I tested positive and recovered from COVID-19

The view from the ward of the hospital I was staying in Haldwani. Our institute in Nainital is located somewhere in the hills on the left. I used to stand here quite often and have a look at the view outside. It served as a welcome distraction from the day-to-day activities in the hospital ward.

After avoiding the SARS-CoV-2 for a year at least, I tested positive for COVID 19 on 16th April 2021. My infection was most probably picked up during the travel I undertook in the week previous to that. The experience was really a shaky one with 5 days of stay in the hospital chilling my spines. Finally, I recovered after a couple of weeks or so, but a significant number of post covid symptoms persist even now, as I write about my experience. Fortunately, I did not oxygen support or intensive care for my recovery. This is a chronological description of the events that unfolded in the past few weeks.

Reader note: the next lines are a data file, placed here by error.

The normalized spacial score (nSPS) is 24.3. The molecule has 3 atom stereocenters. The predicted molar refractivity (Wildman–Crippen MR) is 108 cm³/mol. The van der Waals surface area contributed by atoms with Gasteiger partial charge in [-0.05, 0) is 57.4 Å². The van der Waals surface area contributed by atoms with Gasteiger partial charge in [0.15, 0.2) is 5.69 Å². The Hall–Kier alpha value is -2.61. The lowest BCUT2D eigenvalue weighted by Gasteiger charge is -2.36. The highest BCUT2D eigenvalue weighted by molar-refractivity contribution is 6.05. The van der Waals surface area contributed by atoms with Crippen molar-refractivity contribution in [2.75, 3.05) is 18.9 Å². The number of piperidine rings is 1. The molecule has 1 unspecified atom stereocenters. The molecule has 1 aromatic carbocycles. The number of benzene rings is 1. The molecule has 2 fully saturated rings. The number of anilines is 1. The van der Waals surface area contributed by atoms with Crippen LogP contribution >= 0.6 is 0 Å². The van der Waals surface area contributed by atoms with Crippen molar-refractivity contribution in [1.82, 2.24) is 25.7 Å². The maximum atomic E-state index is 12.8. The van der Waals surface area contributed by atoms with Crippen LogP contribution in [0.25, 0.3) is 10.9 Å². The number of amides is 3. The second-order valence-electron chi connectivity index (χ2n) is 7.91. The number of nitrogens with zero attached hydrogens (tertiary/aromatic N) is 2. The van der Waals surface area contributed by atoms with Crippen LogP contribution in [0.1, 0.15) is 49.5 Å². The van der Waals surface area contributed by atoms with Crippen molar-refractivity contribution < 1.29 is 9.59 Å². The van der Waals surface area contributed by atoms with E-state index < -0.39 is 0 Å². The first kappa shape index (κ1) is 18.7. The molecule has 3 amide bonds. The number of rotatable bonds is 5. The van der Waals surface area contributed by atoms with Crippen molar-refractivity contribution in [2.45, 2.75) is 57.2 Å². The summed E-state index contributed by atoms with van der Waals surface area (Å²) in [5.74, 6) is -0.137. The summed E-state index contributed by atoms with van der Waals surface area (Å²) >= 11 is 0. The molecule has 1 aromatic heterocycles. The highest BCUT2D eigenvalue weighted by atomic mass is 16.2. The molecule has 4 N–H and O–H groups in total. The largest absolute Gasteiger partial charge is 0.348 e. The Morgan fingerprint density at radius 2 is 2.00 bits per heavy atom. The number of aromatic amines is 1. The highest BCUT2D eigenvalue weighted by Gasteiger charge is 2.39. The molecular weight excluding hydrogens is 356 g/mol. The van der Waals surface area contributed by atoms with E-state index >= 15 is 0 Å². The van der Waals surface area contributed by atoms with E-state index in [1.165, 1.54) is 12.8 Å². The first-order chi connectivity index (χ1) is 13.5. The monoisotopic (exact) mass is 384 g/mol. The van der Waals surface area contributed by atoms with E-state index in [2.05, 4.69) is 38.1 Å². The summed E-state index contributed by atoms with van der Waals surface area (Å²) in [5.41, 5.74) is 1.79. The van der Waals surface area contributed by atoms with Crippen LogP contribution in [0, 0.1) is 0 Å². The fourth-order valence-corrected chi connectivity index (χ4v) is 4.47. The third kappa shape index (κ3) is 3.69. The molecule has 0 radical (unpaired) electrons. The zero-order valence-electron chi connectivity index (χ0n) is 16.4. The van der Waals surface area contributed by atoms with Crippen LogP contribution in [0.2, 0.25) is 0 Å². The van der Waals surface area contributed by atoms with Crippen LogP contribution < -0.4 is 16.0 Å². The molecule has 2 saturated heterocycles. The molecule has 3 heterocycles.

The prelude:

I visited Bangalore via New Delhi on the 2nd of April and like most people at that time, I was very confident of not picking up the virus although I had taken all the necessary precautions. Everything was well until the night of 11th April, when I had a mild fever. I traveled on 12th April to Haldwani, on the way to my institute in Nainital assuming the mild fever which was present for a few hours only, was likely due to the change in weather.

The test and the wait for results:

I took an RT-PCR test on the 13th of April, still very confident of testing negative and returning back to normal life in a couple of days. But my body started developing problems that became hard to ignore. The fever came back for a day and went away, but fatigue persisted. I was sleeping the entire day and my energy levels were down. With these recently developed symptoms, I was wondering if I had contracted COVID 19 somewhere in New Delhi. So on the 16th of April when we got the report and I tested positive it was not very surprising as the classic COVID19 symptoms started appearing in those intervening couple of days. But the situation at our institute was even worrying with students and staff members testing positive and subsequently, as it was declared a containment zone, with almost a dozen COVID19 positive cases and there was no question of taking in a COVID positive student so I had to rely on the district administration in Nainital for quarantine arrangements.

The quarantine: